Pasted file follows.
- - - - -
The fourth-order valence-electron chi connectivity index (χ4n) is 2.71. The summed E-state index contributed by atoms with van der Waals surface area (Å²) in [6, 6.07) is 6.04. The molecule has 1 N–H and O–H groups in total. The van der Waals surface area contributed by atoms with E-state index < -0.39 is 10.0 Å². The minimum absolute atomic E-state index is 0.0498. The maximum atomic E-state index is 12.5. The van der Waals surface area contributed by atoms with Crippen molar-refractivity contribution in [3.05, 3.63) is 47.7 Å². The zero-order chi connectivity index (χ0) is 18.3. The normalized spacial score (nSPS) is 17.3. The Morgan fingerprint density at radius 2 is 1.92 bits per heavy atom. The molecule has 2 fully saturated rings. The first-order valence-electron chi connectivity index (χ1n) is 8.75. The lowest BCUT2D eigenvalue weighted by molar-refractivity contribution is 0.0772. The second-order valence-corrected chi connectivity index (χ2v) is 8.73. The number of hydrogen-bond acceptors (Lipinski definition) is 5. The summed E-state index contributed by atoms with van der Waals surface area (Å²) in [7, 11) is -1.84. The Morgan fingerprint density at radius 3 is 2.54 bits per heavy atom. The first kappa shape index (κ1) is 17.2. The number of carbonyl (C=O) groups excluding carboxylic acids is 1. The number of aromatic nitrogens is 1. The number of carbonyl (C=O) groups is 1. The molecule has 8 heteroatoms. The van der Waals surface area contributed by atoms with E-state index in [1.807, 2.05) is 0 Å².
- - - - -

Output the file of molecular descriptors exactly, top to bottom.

The fourth-order valence-electron chi connectivity index (χ4n) is 2.71. The summed E-state index contributed by atoms with van der Waals surface area (Å²) in [6, 6.07) is 6.04. The molecule has 1 N–H and O–H groups in total. The van der Waals surface area contributed by atoms with E-state index < -0.39 is 10.0 Å². The minimum absolute atomic E-state index is 0.0498. The maximum atomic E-state index is 12.5. The van der Waals surface area contributed by atoms with Crippen molar-refractivity contribution in [3.05, 3.63) is 47.7 Å². The zero-order chi connectivity index (χ0) is 18.3. The normalized spacial score (nSPS) is 17.3. The Morgan fingerprint density at radius 2 is 1.92 bits per heavy atom. The molecule has 2 fully saturated rings. The first-order valence-electron chi connectivity index (χ1n) is 8.75. The lowest BCUT2D eigenvalue weighted by molar-refractivity contribution is 0.0772. The second-order valence-corrected chi connectivity index (χ2v) is 8.73. The number of hydrogen-bond acceptors (Lipinski definition) is 5. The summed E-state index contributed by atoms with van der Waals surface area (Å²) in [7, 11) is -1.84. The Morgan fingerprint density at radius 3 is 2.54 bits per heavy atom. The first kappa shape index (κ1) is 17.2. The number of carbonyl (C=O) groups excluding carboxylic acids is 1. The number of aromatic nitrogens is 1. The number of carbonyl (C=O) groups is 1. The molecule has 8 heteroatoms. The van der Waals surface area contributed by atoms with E-state index in [1.807, 2.05) is 0 Å².